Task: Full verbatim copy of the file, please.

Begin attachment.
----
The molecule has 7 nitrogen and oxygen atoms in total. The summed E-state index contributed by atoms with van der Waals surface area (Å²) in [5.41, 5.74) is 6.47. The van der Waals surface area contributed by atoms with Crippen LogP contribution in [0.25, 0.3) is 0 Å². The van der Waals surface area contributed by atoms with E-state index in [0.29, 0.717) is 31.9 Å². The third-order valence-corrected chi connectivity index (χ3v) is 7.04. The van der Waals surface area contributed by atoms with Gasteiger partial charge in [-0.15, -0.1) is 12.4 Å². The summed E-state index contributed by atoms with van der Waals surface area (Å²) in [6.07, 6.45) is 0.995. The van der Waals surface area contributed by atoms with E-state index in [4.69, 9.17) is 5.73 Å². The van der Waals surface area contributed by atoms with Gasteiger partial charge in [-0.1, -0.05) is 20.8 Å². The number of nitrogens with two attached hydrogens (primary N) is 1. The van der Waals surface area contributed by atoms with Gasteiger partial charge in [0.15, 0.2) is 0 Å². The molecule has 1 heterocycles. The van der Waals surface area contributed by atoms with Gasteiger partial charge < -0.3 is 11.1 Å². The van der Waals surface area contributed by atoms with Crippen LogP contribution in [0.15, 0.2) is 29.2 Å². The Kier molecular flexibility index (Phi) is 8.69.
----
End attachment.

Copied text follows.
The molecule has 7 nitrogen and oxygen atoms in total. The summed E-state index contributed by atoms with van der Waals surface area (Å²) in [5.41, 5.74) is 6.47. The van der Waals surface area contributed by atoms with Crippen LogP contribution in [0.25, 0.3) is 0 Å². The van der Waals surface area contributed by atoms with E-state index in [0.29, 0.717) is 31.9 Å². The third-order valence-corrected chi connectivity index (χ3v) is 7.04. The van der Waals surface area contributed by atoms with Gasteiger partial charge in [-0.15, -0.1) is 12.4 Å². The summed E-state index contributed by atoms with van der Waals surface area (Å²) in [6.07, 6.45) is 0.995. The van der Waals surface area contributed by atoms with E-state index in [4.69, 9.17) is 5.73 Å². The van der Waals surface area contributed by atoms with Gasteiger partial charge in [-0.1, -0.05) is 20.8 Å². The number of nitrogens with two attached hydrogens (primary N) is 1. The van der Waals surface area contributed by atoms with Gasteiger partial charge in [0.15, 0.2) is 0 Å². The molecule has 1 heterocycles. The van der Waals surface area contributed by atoms with Gasteiger partial charge < -0.3 is 11.1 Å². The van der Waals surface area contributed by atoms with Crippen LogP contribution in [0.15, 0.2) is 29.2 Å². The Kier molecular flexibility index (Phi) is 8.69.